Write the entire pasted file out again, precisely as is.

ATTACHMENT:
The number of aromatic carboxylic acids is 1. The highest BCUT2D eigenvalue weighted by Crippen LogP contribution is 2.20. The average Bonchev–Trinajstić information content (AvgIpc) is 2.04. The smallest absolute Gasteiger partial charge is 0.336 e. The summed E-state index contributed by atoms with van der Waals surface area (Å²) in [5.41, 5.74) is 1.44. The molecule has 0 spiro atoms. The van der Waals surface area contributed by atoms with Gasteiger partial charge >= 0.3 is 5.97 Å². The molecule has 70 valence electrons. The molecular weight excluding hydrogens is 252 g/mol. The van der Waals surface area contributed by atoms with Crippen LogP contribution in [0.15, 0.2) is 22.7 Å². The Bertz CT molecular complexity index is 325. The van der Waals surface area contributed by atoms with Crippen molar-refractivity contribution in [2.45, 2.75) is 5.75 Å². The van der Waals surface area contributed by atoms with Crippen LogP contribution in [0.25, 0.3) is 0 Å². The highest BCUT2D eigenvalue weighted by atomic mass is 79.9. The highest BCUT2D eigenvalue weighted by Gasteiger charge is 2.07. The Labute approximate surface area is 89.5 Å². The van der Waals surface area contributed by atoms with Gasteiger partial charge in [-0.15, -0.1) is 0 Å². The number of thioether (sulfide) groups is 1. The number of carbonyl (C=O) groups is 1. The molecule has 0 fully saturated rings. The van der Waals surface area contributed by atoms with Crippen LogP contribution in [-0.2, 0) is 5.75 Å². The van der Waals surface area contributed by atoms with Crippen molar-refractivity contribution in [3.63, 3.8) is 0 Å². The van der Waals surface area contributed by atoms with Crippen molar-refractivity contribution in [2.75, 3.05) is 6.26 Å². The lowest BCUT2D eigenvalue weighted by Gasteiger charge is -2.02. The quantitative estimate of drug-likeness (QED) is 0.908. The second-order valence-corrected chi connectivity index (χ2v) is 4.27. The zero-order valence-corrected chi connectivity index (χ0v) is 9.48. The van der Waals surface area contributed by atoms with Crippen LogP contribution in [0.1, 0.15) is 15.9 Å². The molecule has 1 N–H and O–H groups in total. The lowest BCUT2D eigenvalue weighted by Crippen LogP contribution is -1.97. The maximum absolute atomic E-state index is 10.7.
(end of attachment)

The number of aromatic carboxylic acids is 1. The highest BCUT2D eigenvalue weighted by Crippen LogP contribution is 2.20. The average Bonchev–Trinajstić information content (AvgIpc) is 2.04. The smallest absolute Gasteiger partial charge is 0.336 e. The summed E-state index contributed by atoms with van der Waals surface area (Å²) in [5.41, 5.74) is 1.44. The molecule has 0 spiro atoms. The van der Waals surface area contributed by atoms with Gasteiger partial charge >= 0.3 is 5.97 Å². The molecule has 70 valence electrons. The molecular weight excluding hydrogens is 252 g/mol. The van der Waals surface area contributed by atoms with Crippen LogP contribution in [0.15, 0.2) is 22.7 Å². The Bertz CT molecular complexity index is 325. The van der Waals surface area contributed by atoms with Crippen molar-refractivity contribution in [2.45, 2.75) is 5.75 Å². The van der Waals surface area contributed by atoms with Crippen LogP contribution in [0.25, 0.3) is 0 Å². The highest BCUT2D eigenvalue weighted by atomic mass is 79.9. The highest BCUT2D eigenvalue weighted by Gasteiger charge is 2.07. The Labute approximate surface area is 89.5 Å². The van der Waals surface area contributed by atoms with Gasteiger partial charge in [-0.15, -0.1) is 0 Å². The number of thioether (sulfide) groups is 1. The number of carbonyl (C=O) groups is 1. The molecule has 0 fully saturated rings. The van der Waals surface area contributed by atoms with Crippen LogP contribution in [-0.2, 0) is 5.75 Å². The van der Waals surface area contributed by atoms with Crippen molar-refractivity contribution in [3.63, 3.8) is 0 Å². The van der Waals surface area contributed by atoms with Crippen molar-refractivity contribution in [2.75, 3.05) is 6.26 Å². The lowest BCUT2D eigenvalue weighted by Gasteiger charge is -2.02. The quantitative estimate of drug-likeness (QED) is 0.908. The second-order valence-corrected chi connectivity index (χ2v) is 4.27. The zero-order valence-corrected chi connectivity index (χ0v) is 9.48. The van der Waals surface area contributed by atoms with Crippen LogP contribution in [0.1, 0.15) is 15.9 Å². The molecule has 1 N–H and O–H groups in total. The lowest BCUT2D eigenvalue weighted by Crippen LogP contribution is -1.97. The maximum absolute atomic E-state index is 10.7.